The one or more logic devices 252 can be designed to control operation of the circuitry 250 and memory 254 to log data continuously during measurements, or to log data only when certain operational triggers of the test piece 106 are detected. The first sensor 107 may be a first type of sensor, such as a rotational speed sensor, that detects a rotational speed of the test piece 106. The second sensor 109 may be a second type of sensor different from the first type of sensor 107, for example a vibration sensor. The logic device 252 can selectively enable the first sensor 107 and thereby cause the first sensor 107 to monitor the rotational speed of the test piece 106 without causing measurement data to be written to the memory 254. While the rotational speed of the test piece 106 is below or above a target minimum or maximum, or outside a target range, the logic device 252 can further selectively disable operation of the second sensor 109 to reduce usage of power from the power source 256. Once a trigger rotational speed is detected by the circuitry 250, the logic device 252 can power and thereby selectively enable the second sensor 109 to sense a vibration of the test piece 106, and to selectively commence data logging to the memory 254 for later uploading and analysis. In another embodiment, the logic device 252 can selectively enable the one or more sensors at an arbitrary time interval “T” and log data for an arbitrary time interval “Y.” In another embodiment, the logic device 252 can selectively enable the one or more sensors at an arbitrary time interval “T,” log data for as long as the operational characteristic of the test piece 106 is above or below a predefined minimum or maximum, for example above or below a predefined vibrational threshold.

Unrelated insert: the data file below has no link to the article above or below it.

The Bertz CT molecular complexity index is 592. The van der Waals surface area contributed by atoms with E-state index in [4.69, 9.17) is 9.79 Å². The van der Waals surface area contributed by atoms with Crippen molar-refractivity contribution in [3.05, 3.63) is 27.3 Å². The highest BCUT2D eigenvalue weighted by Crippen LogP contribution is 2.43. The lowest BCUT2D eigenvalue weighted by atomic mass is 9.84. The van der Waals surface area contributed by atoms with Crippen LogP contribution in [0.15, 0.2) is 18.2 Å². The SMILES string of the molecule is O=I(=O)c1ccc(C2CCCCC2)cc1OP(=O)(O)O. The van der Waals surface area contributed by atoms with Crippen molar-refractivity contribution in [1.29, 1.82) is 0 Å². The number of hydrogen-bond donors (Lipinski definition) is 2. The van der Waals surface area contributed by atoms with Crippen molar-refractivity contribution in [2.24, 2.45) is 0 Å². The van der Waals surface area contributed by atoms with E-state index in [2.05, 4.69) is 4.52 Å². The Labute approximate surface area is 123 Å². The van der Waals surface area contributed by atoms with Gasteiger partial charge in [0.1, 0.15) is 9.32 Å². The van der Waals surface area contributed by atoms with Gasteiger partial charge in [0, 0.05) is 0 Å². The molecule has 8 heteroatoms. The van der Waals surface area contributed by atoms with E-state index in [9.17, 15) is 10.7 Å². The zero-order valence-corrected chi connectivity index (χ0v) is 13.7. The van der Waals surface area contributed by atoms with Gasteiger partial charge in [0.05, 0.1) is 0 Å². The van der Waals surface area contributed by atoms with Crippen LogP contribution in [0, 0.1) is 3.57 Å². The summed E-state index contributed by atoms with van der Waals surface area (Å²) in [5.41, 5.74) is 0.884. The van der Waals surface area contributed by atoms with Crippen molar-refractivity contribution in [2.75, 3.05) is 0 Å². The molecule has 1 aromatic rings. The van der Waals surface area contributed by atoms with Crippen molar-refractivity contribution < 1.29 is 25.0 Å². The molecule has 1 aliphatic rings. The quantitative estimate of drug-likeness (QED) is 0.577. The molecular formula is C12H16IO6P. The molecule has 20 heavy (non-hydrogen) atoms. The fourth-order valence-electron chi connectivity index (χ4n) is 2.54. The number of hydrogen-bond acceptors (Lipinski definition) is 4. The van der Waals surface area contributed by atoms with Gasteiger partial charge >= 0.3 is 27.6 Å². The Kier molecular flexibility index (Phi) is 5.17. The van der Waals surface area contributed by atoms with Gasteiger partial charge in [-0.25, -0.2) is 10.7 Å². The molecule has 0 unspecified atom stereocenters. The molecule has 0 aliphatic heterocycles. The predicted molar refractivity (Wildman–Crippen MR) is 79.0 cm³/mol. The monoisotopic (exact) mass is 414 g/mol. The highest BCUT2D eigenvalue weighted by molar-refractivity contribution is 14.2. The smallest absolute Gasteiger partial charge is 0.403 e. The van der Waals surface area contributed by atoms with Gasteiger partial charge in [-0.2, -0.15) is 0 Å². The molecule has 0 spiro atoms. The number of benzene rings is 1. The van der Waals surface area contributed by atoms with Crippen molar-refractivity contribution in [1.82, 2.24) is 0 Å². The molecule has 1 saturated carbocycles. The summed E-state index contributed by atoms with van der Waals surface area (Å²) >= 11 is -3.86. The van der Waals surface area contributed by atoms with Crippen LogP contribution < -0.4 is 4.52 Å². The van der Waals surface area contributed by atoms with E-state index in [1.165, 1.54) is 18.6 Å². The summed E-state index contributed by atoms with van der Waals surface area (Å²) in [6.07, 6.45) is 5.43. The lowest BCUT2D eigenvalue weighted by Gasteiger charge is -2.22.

Thus a sensory head 104 may remain in communication with, or otherwise attached to, a test piece 106 for an extended period of time. The sensory head 104 remains active for part, or all, of the time it is attached to the test piece. Since the sensory head 104 need not be attached to the mobile unit 102 during this time, any harsh operational conditions that may negatively affect the performance of the mobile unit 102, for example electronics within the mobile unit 102, are avoided. The mobile unit 102 may be used with other sensory heads 104 during this time, thereby decreasing equipment costs. Additionally, the ability to perform measurements on the test piece 106 over an extended time period may assist with diagnosing a test piece that has intermittent failures or other operational anomalies, and with characterizing the operation of test piece that is functioning normally.